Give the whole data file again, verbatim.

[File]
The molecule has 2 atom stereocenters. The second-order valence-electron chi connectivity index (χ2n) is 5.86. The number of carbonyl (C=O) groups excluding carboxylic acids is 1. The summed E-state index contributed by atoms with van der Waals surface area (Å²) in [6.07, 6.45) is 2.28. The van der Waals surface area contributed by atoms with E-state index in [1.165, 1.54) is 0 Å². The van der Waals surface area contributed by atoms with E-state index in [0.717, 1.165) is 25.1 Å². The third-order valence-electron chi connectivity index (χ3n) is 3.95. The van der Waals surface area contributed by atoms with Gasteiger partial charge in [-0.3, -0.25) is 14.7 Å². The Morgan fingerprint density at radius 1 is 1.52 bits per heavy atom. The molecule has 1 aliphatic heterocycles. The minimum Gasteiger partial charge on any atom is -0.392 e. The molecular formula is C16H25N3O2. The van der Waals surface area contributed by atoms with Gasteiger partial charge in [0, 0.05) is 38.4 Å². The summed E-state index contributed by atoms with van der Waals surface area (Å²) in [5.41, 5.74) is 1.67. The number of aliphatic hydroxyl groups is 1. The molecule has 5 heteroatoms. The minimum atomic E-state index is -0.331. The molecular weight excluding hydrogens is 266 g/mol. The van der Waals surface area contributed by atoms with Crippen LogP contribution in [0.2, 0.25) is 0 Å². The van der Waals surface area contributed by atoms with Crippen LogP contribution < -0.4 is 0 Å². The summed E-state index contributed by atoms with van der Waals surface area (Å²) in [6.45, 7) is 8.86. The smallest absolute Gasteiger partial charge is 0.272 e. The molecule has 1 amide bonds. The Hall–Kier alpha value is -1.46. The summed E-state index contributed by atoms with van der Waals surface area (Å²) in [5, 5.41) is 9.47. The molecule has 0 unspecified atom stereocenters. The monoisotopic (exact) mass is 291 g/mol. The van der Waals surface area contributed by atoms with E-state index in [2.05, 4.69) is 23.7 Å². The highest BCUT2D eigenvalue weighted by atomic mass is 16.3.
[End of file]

The molecule has 2 atom stereocenters. The second-order valence-electron chi connectivity index (χ2n) is 5.86. The number of carbonyl (C=O) groups excluding carboxylic acids is 1. The summed E-state index contributed by atoms with van der Waals surface area (Å²) in [6.07, 6.45) is 2.28. The van der Waals surface area contributed by atoms with E-state index in [1.165, 1.54) is 0 Å². The van der Waals surface area contributed by atoms with E-state index in [0.717, 1.165) is 25.1 Å². The third-order valence-electron chi connectivity index (χ3n) is 3.95. The van der Waals surface area contributed by atoms with Gasteiger partial charge in [-0.3, -0.25) is 14.7 Å². The Morgan fingerprint density at radius 1 is 1.52 bits per heavy atom. The molecule has 1 aliphatic heterocycles. The minimum Gasteiger partial charge on any atom is -0.392 e. The molecular formula is C16H25N3O2. The van der Waals surface area contributed by atoms with Gasteiger partial charge in [0, 0.05) is 38.4 Å². The summed E-state index contributed by atoms with van der Waals surface area (Å²) in [5.41, 5.74) is 1.67. The number of aliphatic hydroxyl groups is 1. The molecule has 5 heteroatoms. The minimum atomic E-state index is -0.331. The molecular weight excluding hydrogens is 266 g/mol. The van der Waals surface area contributed by atoms with Crippen LogP contribution in [0.2, 0.25) is 0 Å². The van der Waals surface area contributed by atoms with Crippen LogP contribution < -0.4 is 0 Å². The summed E-state index contributed by atoms with van der Waals surface area (Å²) in [6.45, 7) is 8.86. The smallest absolute Gasteiger partial charge is 0.272 e. The molecule has 1 amide bonds. The Hall–Kier alpha value is -1.46. The summed E-state index contributed by atoms with van der Waals surface area (Å²) in [5, 5.41) is 9.47. The molecule has 0 unspecified atom stereocenters. The monoisotopic (exact) mass is 291 g/mol. The van der Waals surface area contributed by atoms with E-state index in [2.05, 4.69) is 23.7 Å². The highest BCUT2D eigenvalue weighted by atomic mass is 16.3.